But Van Nieuwenhuijzen says there needs to be more than political surprises or a surprise election results before the economy gets derailed, and that the chance of the economy being so weak that it will be derailed is “very small”.
Whether volatility increases will likely be determined by what happens to inflation levels.
“Business cycles like this don’t die because of time – they either get killed by central banks deciding to tighten or by excesses in financial markets, which are both linked to inflation,” says Patel. “The canary in the coalmine is inflation, and this will be the signal as to whether volatility will start to increase.”
He thinks the markets are generally under-pricing inflation risk at the moment.
“At the moment central banks can stay easy but as soon as wages start to pick up we think markets will start to price inflation much more aggressively, which will lead to normalisation in volatility rather than a spike.
“We think it’ll be a steady 2018 where we prefer equities to credit, and still prefer credit to bonds, so it will still be a risk-on environment in 2018. That’s positive for all those pension funds that are still exposed to risky assets.”
There are likely to be bouts of volatility around events such as further rate hikes from the US Federal Reserve and the Bank of England (BoE).
“This doesn’t bode well for fixed income and government bonds, and there will be more fragility in other bond assets”, says van Nieuwenhuijzen.
Sustained growth and further rate rises should put upward cyclical pressure on yields globally. However, the structural supports for bond markets that have kept yields lower for longer are still in play such as low productivity growth and high demand for government bonds.
Punter Southall principal Danny Vassiliades also points out the BoE’s rate rise plans could be scuppered by factors such as Brexit: “Given we’ve just had a base rate, it’s tempting to think will be succession of rises in the near future, but the big risk is the UK economy stalls, maybe because of Brexit or something else, and then the case for further rate rises just falls away. So the markets might react to that.”
However, research firm Capital Economics predicts the BoE will tighten policy by more than markets anticipate as the UK economy weathers Brexit uncertainty and higher inflation a bit better than is widely anticipated. It anticipates three UK rate rises in 2018, and this will help push up gilts yields, which recently jumped on the news of the agreement of payments to the EU. It projects the 10-year gilt yield will rise slightly from 1.3% as of 5 December to around 2.0%.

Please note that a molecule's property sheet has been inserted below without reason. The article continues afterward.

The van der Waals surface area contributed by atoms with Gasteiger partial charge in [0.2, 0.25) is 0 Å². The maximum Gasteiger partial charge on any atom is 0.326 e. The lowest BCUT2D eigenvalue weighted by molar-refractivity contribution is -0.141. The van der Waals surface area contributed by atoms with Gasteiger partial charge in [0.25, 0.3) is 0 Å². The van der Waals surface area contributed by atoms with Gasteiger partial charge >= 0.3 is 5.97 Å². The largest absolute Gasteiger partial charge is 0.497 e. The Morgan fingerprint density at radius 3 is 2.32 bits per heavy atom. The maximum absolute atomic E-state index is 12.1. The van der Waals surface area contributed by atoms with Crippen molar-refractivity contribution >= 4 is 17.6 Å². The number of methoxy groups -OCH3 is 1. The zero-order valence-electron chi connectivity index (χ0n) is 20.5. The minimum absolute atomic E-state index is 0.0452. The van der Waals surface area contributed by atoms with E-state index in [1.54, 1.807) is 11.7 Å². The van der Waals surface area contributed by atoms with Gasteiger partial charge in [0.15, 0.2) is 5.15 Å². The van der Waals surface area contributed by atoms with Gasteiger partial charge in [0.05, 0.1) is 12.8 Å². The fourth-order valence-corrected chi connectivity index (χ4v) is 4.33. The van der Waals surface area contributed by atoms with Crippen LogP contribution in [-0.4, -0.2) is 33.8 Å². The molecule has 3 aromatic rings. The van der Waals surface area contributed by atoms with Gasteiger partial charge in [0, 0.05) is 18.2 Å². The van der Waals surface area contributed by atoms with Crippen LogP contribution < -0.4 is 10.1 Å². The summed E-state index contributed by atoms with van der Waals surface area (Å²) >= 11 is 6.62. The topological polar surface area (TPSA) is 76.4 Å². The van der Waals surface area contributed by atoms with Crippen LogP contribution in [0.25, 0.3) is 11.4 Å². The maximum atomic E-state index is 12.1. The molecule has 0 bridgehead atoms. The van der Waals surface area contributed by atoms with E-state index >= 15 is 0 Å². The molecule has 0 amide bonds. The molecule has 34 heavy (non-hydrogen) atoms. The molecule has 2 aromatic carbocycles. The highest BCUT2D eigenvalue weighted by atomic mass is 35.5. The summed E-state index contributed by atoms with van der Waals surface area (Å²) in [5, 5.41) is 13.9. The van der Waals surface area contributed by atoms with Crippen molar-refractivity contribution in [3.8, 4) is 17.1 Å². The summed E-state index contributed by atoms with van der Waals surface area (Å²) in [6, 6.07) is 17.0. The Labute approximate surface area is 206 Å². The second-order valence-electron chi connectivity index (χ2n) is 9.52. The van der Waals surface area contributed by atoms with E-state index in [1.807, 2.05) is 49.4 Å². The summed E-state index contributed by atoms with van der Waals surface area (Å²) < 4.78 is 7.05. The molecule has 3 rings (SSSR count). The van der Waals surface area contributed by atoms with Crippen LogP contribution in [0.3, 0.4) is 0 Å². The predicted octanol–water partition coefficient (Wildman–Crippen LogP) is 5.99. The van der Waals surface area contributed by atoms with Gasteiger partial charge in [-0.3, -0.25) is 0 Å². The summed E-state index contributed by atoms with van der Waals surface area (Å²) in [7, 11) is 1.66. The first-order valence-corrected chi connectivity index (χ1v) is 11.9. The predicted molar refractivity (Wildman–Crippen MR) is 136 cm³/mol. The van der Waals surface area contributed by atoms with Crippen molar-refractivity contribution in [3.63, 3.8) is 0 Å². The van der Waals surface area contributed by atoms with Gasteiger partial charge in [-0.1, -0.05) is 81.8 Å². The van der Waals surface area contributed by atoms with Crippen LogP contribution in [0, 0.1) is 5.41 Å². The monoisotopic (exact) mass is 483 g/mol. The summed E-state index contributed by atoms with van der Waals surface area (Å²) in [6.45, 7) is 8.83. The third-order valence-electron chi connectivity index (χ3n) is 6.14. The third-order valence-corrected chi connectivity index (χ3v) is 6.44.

Opportunities to be found
Despite some expectations that the market rallies will come to a close in 2018, most believe that the current fundamentals will continue – at least for a short while.
One of the big challenges has been finding opportunities when most assets look very expensive.
Orbis’s Brocklebank argues there are still some opportunities to be found in equities, however.
“We’re seeing something akin to a supercluster – there’s a strong bifurcation in the equity market where significant proportions of the market are unattractive but other areas are attractive. Overall, while markets on average don’t look particularly good value, the spread of valuations within the market does offer good opportunity – not as extreme as it was 18 months ago but still looks very attractive to us.”
Schemes uncomfortable about investing in equity are looking elsewhere to get similar levels of return without taking extra risk, says Redington’s Samuels.
For example, risk premia strategies, which invest in styles such as value and momentum that do not necessarily correlate to a bull or bear market. Redington has put £2bn into smart beta on behalf of its clients in the past 18 months, and expects allocation to rise in 2018.
“There are still some interesting parts of the illiquid space, particularly in the more complex world of credit, where there’s still potentially a bit of premium to harvest,” he adds.
At the heart of all this is the need for schemes to be realistic about the absolute level of returns they can expect going forward.
“After double digit returns in the past, there needs to be a complete change in mind-set that investment managers promising returns of RPI plus 5% are being incredibly optimistic in these economic conditions,” says Vassiliades. “We’re telling clients they’ll do well to get 3.5%, 4% absolute in these kinds of markets, which isn’t the most welcome news.”
While too early to say, the current market cycle could continue into 2018 with equities performing well, and planned UK rate rises falling through. However, pension funds should watch out for the emergence and correction of asset bubbles, alongside interest rate hikes and increased volatility.